Torah Commentary | Leviticus

Portion: Torah Portion No. 77
Torah: Leviticus 4:1–35
Haftarah: Ezekiel 18:1–18
Apostolic: Revelation 5:6–10

By Tim Hegg

In our section this Shabbat we are looking at the required sacrifices for sins committed which are labelled “unintentional.” I would suggest that there are essentially three broad categories into which the sins listed in the Torah might be grouped: 1) those done unintentionally (בְּחֶטְאָה בִשְׁגָגָה), 2) those done intentionally but out of weakness of soul, and 3) those done out of rebellion (what the Torah calls a “high hand”, בְּיָד רָמָה). Intentionality exists in categories 2 and 3, but with a slightly different nuance. The sins committed out of weakness are done with intention, but not with a heart fully given over to rebellion. The sins of a “high hand” however, are those done with a full recognition that such actions are clearly wrong, yet the person continues to commit these sins, turning their back upon God without remorse and guilt. The sin of a high hand is described in Numbers 15:27-36. While sins falling in categories 1 and 2 may be atoned for, sins of overt rebellion have no expiation. They correspond to what the Apostles called “apostasy” (Acts 21:21; 2Thess 2:3), and perhaps what Yeshua describes as the “unforgiveable sin” in Matt 12:31–32).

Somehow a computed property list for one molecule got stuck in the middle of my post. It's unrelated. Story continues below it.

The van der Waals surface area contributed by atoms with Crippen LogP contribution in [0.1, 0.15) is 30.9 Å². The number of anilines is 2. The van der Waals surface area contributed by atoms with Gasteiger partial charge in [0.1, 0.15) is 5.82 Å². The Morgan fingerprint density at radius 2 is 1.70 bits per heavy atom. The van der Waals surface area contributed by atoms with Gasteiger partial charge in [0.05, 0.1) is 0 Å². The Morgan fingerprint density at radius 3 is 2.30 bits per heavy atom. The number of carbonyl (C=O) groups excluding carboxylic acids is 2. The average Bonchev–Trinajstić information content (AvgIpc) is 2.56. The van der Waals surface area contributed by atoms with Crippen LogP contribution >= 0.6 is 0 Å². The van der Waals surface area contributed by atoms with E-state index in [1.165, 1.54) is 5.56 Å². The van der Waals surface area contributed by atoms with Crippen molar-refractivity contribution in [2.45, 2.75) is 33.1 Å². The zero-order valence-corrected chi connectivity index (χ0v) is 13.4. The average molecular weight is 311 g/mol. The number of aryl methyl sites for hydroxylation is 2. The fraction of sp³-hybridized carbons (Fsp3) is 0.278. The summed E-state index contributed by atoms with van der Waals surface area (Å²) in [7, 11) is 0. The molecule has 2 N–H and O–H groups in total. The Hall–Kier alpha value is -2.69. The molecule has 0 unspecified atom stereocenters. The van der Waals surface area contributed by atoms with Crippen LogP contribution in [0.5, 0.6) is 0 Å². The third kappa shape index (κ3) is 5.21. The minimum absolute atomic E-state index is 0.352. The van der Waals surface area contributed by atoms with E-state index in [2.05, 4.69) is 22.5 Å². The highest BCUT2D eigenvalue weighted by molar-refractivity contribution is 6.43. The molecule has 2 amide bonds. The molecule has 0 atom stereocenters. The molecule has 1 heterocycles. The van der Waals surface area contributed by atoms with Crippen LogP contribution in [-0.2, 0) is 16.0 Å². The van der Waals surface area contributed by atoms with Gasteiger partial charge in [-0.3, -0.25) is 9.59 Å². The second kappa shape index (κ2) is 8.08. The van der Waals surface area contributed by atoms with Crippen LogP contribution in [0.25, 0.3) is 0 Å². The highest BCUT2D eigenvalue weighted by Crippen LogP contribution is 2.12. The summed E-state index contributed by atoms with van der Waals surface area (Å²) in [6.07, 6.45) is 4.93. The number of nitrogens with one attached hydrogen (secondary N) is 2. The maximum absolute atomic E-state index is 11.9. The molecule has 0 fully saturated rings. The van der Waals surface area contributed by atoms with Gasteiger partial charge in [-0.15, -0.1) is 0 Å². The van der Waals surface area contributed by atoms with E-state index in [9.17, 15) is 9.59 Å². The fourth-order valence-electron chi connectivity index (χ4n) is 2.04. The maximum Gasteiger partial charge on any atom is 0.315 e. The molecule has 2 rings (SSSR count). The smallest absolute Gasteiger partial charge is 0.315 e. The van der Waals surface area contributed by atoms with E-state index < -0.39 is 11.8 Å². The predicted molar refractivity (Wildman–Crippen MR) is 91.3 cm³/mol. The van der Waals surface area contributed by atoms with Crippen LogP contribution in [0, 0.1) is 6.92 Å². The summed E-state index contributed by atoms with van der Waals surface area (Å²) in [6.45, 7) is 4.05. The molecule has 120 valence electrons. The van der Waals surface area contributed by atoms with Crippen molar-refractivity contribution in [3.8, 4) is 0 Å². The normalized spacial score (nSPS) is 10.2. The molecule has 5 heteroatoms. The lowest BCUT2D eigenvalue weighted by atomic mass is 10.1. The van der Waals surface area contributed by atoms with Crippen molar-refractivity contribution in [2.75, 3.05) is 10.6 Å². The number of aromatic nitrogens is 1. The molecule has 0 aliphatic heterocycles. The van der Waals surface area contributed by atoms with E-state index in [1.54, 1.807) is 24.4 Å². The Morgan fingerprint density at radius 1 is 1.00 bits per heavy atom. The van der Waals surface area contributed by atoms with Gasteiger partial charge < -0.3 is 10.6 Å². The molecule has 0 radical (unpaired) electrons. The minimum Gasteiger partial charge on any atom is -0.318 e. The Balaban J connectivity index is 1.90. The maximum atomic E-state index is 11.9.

But it should be remembered that one may also repent of the sin of rebellion and such repentance is always received by the Almighty. Yet one must reckon with the fact that repentance is a gift of God (cf. Acts 5:31; 2Tim 2:25) and not something that the sinner is able to initiate on his own. Persistent rebellion against God may result in the situation in which repentance is no longer granted and therefore divine forgiveness of sin is impossible.